Chinese state media criticized 'games are spiritual opium' and stock prices of game companies such as Tencent plummeted

In recent years, it has become a social problem for young people to be too enthusiastic about games in China, and regulations such as the

introduction of a 'real name verification system' have been implemented to limit the playing time of minors. On August 3, 2021, the stock prices of Tencent , NetEase , XD, etc. were released after the economic reference newsletter , a Chinese state-owned economic newspaper, published an article criticizing that ' games are spiritual ahen'. It was a situation of a sudden drop.

China gaming shares dive after'spiritual opium' warning

China's Tencent limits gaming for minors after media outcry

Tencent, NetEase shares tank after Chinese media calls gaming'opium'

The article published by the Economic Reference Bulletin warns that 'online game addiction' is widespread among children, and Tencent's popular game is a game that minors are crazy about. ' Honor of Kings ' is mentioned. In the article, he introduced a case where a student who was too enthusiastic about Honor of Kings played the game for eight hours a day.

The article also equated the game with drugs, stating that 'the harmful effects of games are becoming more and more widely recognized in society, and games are often referred to as'mental opium'and'electronic drugs'.' .. He then cites the view that 'industry should not be developed in a way that destroys generations' and accuses the game of having a negative impact on young people.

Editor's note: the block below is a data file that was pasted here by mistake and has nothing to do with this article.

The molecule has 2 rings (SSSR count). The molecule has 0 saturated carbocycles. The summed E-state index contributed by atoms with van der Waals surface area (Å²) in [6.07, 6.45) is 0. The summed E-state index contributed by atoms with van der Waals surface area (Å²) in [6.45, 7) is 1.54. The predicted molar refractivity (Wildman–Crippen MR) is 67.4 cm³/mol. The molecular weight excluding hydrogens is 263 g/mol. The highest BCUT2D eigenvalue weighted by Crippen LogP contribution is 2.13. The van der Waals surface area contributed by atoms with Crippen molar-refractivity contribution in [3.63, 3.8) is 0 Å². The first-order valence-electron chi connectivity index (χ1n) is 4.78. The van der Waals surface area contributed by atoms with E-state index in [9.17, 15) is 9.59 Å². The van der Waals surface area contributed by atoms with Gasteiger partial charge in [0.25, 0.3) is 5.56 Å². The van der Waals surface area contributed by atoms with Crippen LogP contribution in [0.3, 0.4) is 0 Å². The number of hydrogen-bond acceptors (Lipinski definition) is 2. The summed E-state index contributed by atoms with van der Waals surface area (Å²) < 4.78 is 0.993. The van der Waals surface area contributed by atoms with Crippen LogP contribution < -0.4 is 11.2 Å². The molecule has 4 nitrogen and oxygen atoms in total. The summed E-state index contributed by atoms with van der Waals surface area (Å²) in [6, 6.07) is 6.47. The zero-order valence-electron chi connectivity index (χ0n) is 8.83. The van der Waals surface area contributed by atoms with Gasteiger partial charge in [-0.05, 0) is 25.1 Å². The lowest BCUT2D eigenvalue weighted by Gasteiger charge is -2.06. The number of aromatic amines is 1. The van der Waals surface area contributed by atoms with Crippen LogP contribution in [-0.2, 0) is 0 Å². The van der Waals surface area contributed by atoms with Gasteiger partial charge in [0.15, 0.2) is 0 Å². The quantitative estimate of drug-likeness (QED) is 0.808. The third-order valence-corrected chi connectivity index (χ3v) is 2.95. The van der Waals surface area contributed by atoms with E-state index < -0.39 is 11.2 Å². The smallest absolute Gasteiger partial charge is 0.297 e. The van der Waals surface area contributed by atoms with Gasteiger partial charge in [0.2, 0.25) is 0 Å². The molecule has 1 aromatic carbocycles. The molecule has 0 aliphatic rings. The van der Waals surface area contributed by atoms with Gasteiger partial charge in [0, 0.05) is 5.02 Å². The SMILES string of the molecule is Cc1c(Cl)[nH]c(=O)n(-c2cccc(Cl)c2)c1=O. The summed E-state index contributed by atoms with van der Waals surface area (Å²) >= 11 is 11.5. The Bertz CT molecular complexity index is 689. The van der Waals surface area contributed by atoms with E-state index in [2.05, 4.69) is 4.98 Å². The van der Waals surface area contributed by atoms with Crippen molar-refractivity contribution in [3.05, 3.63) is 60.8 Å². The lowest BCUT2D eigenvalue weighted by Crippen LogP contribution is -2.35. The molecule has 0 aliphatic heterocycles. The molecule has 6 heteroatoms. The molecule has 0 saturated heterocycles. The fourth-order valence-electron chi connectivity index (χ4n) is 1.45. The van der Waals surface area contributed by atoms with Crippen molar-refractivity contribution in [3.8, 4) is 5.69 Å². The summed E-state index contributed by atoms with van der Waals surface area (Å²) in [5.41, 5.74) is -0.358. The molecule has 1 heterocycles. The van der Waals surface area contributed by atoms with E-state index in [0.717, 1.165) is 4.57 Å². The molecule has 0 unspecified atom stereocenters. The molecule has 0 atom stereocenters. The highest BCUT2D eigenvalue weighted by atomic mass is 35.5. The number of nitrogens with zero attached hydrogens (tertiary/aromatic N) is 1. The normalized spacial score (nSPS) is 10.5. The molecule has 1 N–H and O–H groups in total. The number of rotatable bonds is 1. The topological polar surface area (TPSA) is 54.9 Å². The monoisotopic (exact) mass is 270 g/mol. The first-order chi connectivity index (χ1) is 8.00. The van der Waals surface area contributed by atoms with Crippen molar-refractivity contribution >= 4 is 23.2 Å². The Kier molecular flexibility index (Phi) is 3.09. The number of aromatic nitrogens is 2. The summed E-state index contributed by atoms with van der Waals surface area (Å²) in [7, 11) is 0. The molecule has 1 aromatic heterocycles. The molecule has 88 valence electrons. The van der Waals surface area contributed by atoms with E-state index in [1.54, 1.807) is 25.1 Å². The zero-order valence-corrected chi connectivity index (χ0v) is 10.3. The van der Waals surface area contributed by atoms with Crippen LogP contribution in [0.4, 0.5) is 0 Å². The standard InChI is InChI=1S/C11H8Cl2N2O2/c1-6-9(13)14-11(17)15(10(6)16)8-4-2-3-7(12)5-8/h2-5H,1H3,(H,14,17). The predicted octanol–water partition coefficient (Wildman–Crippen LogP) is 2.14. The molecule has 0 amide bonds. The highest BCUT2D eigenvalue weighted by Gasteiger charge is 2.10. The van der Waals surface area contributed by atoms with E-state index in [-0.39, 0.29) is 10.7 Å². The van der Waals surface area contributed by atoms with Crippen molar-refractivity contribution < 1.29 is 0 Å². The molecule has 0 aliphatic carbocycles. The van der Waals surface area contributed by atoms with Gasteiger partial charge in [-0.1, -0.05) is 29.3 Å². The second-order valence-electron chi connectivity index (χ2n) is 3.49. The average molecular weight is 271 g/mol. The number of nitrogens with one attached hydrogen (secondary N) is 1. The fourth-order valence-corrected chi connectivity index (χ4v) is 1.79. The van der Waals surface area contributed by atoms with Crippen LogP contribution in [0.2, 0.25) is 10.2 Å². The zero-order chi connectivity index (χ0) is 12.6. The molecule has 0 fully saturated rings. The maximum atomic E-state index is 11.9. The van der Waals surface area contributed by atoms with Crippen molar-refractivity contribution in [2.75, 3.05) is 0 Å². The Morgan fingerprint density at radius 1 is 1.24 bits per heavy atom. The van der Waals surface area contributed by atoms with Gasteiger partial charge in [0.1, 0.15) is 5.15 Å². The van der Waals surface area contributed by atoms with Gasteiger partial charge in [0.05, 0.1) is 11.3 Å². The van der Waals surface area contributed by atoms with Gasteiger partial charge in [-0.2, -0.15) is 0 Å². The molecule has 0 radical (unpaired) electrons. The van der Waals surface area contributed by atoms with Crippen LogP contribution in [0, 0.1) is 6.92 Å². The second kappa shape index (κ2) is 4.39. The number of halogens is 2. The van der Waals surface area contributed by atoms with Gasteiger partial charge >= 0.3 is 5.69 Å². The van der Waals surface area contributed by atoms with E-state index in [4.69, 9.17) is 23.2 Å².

The online economic reference article was deleted a few hours later and republished with headlines and references to 'opium' removed, but the article caused the stock prices of game companies to plummet. .. In the Hong Kong stock market, Tencent shares, which distribute Honor of Kings, fell by nearly 10% immediately after the article was published, and finally fell 6% from the previous day. NetEase and XD also fell 8% from the previous day, and Nexon 's stock price also fell 6.5% from the previous day on the Tokyo stock market.

In 2019, China will ban children under the age of 18 from playing online games between 22:00 and 8:00 the next morning, limiting weekday play time to 1 hour 30 minutes and holidays to 3 hours. The regulation 'to do'

was established . However, Tencent has further tightened game regulations in a statement released after the economic reference article was published, promising to limit play time under the age of 18 to 1 hour a day on weekdays and 2 hours on holidays. Did.

Tencent also banned children under the age of 12 from spending money on games, and called on the industry as a whole to discuss the possibility of banning children under the age of 12 from playing the game itself. That thing.

Daniel Ahmad, senior analyst at Niko Partners , an Asian game market research firm, said most of the revenue from game companies in China comes from players over the age of 18. 'Even if measures are taken to prevent young people from relying on games, they will not be able to stop the gamer's play from generating revenue,' he said.

In recent years, the Chinese government has tightened its squeeze not only in games but also in various fields. In July 2021, it was announced that regulations on online cram schools would be tightened , existing cram schools would be banned from listing as a for-profit company, and classes on holidays and long vacations would not be allowed. In addition, for Chinese companies aiming to be listed overseas, there is also a rule that 'if you have user data for 1 million people or more, you must undergo a security review by a government agency before listing'. increase.

China announces new rules for 'Chinese companies aiming to be listed overseas' --GIGAZINE

in Game, Posted by log1h_ik